Tetrading – Mastering my Personal Knowledge 4

This is a thought-in-process post (Working Out Loud?) so feel free to provide me with some ideas, opinions and guidance.

Harold Jarche’s (@hjarche) Personal Knowledge Mastery learning programme has been asking us to think about any current or new media (medium) we use, or are due to start using. Then, to apply Marshall McLuhan’s tetrad of media effects, which was first seen in Laws of Media (1988).

To complete the tetrad the following questions need to be answered:

  1. What does the medium enhance (or Extend)?
  2. What does the medium make obsolete?
  3. What does the medium retrieve that had been obsolesced earlier?
  4. What does the medium reverse or flip into when pushed to extremes?

Our organisation is currently procuring a new Learning Management System, so I chose this for my first attempt:

McLuhan’s media tetrad

I am looking at a localised, organisation-specific impact and I am sure that if I were to view this from a higher vantage point the content would change.

Do the entries in each diamond answer the questions asked? Is the Reverse a true opposite to the Extends? What might the bigger picture include in the diamonds?

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Tetrading – Mastering my Personal Knowledge 4 by David Wallace was written in London, England and is licensed under a Creative Commons Attribution-NonCommercial-ShareAlike 3.0 Unported License.

Sooo Lazy! – Mastering my Personal Knowledge 3

As I continue to progress through Harold Jarche’s (@hjarche) Personal Knowledge Mastery learning programme I am having to admit to myself that I have a major failing when it comes to the Sense part of the Seek>Sense>Share framework. I am sooo lazy!

Dave: “I need some information on this topic.”

Search engine: “Here’s the headline from a bias publication written in 1976”

Dave: “Answer found!”

This may be an exaggeration but unless I am truly invested in the subject my levels of research carried out to confirm validity and reliability are woefully inadequate. Couple this with ingrained trust for the initial source and the danger of my Share activity spreading unsupported opinions is increased.

As we continue to move from the centralised broadcast method of learning and development my (and the rest of the workforce’s) ability to curate effectively requires a greater commitment to deep diving on the knowledge that comes through our filter.

Harold’s programme (via Maria Popova at BrainPickings.org) re-introduced me to James T. Mangan and his 1936 book: You can do anything! As Maria points out, Mangan is not what most would consider a reliable source but his 14 Ways to Acquire Knowledge do provide some good pointers on how to approach and make the most of new knowledge. But where to start?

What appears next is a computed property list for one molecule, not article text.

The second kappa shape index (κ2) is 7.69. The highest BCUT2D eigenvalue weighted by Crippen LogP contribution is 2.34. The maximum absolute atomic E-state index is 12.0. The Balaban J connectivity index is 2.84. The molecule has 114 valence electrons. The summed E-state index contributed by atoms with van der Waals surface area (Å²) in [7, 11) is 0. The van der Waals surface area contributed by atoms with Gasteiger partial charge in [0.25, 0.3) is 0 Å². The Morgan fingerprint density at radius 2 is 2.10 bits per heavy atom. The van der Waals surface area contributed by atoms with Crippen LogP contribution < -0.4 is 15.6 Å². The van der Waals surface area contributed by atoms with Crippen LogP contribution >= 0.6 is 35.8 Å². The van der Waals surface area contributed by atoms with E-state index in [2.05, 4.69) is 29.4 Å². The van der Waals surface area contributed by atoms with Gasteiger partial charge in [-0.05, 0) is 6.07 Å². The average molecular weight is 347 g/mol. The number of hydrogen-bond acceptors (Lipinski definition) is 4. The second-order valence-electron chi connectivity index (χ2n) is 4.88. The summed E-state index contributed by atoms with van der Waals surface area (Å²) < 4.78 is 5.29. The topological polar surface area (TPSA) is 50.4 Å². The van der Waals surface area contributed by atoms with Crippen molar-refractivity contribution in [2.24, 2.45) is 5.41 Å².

Of the 14, numbers 5 and 6 seemed most relevant:

5 – Walk Around It – the need to look wider around, and deeper into, the knowledge you are presented with.

6 – Experiment – the willingness to take the knowledge, apply it and explore the outcomes.

These are simple ideas; so simple that I find myself frustrated at how infrequently they get applied to all new knowledge.

I recognise that one of the factors contributing to this failure to apply, is my natural tendency to approach more than one subject at a time thus creating a sense of urgency that drives me to only take a shallow dive and potentially take an item at face value.

The bonus of using this blog to explore my understanding of the learning programme is the opportunity it affords me to focus on one thing and take the time to explore it. Putting my thoughts onto the screen and committing to release them into the world is making me check the knowledge at a much deeper level than I may have done.

Hopefully this ‘one thing at a time’ approach is enabling me to experiment more and get a better grasp of the subject, which should improve the reliability of my Share.

Do you focus on one subject at a time, or try to explore everything all at once? How much time do you dedicate to checking your understanding of new knowledge? Any advice for this explorer?

Image – shanghaistoneman (pixabay.com)

Creative Commons License

Sooo lazy! – Mastering my Personal Knowledge 3 by David Wallace was written in London, England and is licensed under a Creative Commons Attribution-NonCommercial-ShareAlike 3.0 Unported License.